10. SteriPen. This UV light pen kills the bugs in tap water so you don't need to purchase heaps of bottled water throughout your trip. The financial savings are nice, but it's mostly about the environment for us, a point driven home as we toured many a beautiful ocean bay that was sadly littered with hundreds of bottles.
9. Collapsible water bottle. We thought our hydrapak stash collapsible water bottle might be gimmicky, but actually, it was brilliant. When empty, it squishes right down into a compact puck. A perfect space saver when you're lower on water near the end of day.
8. A pannier/backpack combo. One of these guys means you can set off on day cycles without a pack on your back. Our pannier was particularly handy since we could always rely on our Vietnamese rental bikes having a rack. When we reached our stops along the way, and wanted to walk about, we could easily convert our pannier into a backpack. We use the Ortlieb waterproof combo.
7. A bum bag. It's a bit old school, but man is it a handy place to store your camera, easily accessible while riding. We use one gifted to us from our friend, who purchased it on Etsy, and we didn't leave the hotel without it.
6. Head torches. Most of our hotels, even basic one star guest homes, had good access to night lights so that we could read and play cards etc at night while the kids slept. But our head torch was still useful for the overnight trains and for using as bike lights in the evening. Sure, the flashing lights on our heads captured some strange looks, but we embraced the dorkiness and thought, safety first, right?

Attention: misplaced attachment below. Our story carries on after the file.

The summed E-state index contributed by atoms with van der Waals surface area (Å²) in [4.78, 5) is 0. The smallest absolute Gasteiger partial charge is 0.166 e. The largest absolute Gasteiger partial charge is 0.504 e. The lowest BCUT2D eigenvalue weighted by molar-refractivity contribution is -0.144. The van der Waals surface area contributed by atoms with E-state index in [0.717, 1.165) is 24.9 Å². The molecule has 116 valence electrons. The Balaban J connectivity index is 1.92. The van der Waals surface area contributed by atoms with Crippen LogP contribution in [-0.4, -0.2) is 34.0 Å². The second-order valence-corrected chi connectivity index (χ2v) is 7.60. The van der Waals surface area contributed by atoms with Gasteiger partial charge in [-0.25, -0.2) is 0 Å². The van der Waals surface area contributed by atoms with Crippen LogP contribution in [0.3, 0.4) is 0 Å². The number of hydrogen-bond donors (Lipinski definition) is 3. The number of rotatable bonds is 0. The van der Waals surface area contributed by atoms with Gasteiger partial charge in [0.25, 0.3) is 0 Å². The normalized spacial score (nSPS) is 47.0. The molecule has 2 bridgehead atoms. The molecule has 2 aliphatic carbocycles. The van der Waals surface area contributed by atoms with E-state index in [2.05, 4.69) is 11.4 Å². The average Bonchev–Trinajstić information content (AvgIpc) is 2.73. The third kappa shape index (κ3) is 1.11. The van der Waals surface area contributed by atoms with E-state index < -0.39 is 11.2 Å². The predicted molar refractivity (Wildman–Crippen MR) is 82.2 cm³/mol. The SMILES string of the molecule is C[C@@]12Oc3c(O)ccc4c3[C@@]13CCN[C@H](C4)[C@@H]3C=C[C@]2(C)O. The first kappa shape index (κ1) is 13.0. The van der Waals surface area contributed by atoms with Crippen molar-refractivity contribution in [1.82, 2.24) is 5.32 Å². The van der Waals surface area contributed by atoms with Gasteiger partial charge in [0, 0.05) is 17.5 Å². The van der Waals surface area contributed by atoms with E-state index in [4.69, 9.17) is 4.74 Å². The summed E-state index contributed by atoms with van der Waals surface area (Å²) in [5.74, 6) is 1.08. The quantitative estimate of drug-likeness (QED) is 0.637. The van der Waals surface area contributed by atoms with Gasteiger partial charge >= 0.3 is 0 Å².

5. maps.me. We used the brilliant maps.me application and downloaded a map of Vietnam onto our smart phones. With GPS being free, we could navigate many of our own cycle routes, even through smaller lanes, without using any data. We sometimes took a guided tour, which offered incredible insights, but it was nice to have our independence at times too.
4. Smart phones. Clearly, these were required in order to use item 5... but maps.me aside, it was a whole new experience travelling with a smart phone, visiting many less developed places that offered strong and steady wifi. At first, we were torn. How can we truly unplug with these beasts in our pockets and with regular access to the rest of the world? But, on balance, the wifi was very handy for researching our trains and buses, planning tours and staying in touch with family at home, particularly over Christmas. We also used our smartphone torches in our front baskets as bike lights for evening rides.
3. Helmets for the kids. We packed two of our oldest/smallest helmets for Sav and Mac. Still safe, and a better fit than any rental helmet might have been (only available, in any case, in the major spots). We left these helmets behind after our last ride, passing them on to a school. We're hoping they might reach some children who can use them when they ride on mopeds with their parents. Traffic appears to work like magic in Vietnam, flowing this way and that with dozens of mopeds and bikes approaching each intersection at the same time, and all passing through with apparent ease. But, one stat we read revealed that 37 people die per year from traffic accidents. Not something to take lightly.
2. Bike tool. This is handy (and frankly, necessary) for installing your Mac Ride adapter on to each rental bike, but also for giving your new wheels a once over before you set off.
1. Mac Ride-- Of course!